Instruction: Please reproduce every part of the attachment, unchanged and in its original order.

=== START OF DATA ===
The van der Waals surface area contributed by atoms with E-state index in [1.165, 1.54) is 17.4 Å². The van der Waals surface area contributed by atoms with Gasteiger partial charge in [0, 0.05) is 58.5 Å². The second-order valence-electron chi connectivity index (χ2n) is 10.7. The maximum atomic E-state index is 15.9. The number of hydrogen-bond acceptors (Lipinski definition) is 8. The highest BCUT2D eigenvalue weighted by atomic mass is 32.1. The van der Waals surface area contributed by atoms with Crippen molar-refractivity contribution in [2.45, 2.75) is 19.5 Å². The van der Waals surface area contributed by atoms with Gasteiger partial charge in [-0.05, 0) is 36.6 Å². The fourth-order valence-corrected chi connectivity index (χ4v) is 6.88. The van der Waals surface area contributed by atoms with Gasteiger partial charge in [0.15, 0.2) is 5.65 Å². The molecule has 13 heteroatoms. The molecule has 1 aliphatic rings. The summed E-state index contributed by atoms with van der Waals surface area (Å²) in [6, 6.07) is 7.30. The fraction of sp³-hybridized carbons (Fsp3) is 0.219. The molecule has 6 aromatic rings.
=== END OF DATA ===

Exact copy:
The van der Waals surface area contributed by atoms with E-state index in [1.165, 1.54) is 17.4 Å². The van der Waals surface area contributed by atoms with Gasteiger partial charge in [0, 0.05) is 58.5 Å². The second-order valence-electron chi connectivity index (χ2n) is 10.7. The maximum atomic E-state index is 15.9. The number of hydrogen-bond acceptors (Lipinski definition) is 8. The highest BCUT2D eigenvalue weighted by atomic mass is 32.1. The van der Waals surface area contributed by atoms with Crippen molar-refractivity contribution in [2.45, 2.75) is 19.5 Å². The van der Waals surface area contributed by atoms with Gasteiger partial charge in [-0.05, 0) is 36.6 Å². The fourth-order valence-corrected chi connectivity index (χ4v) is 6.88. The van der Waals surface area contributed by atoms with Gasteiger partial charge in [0.15, 0.2) is 5.65 Å². The molecule has 13 heteroatoms. The molecule has 1 aliphatic rings. The summed E-state index contributed by atoms with van der Waals surface area (Å²) in [6, 6.07) is 7.30. The fraction of sp³-hybridized carbons (Fsp3) is 0.219. The molecule has 6 aromatic rings.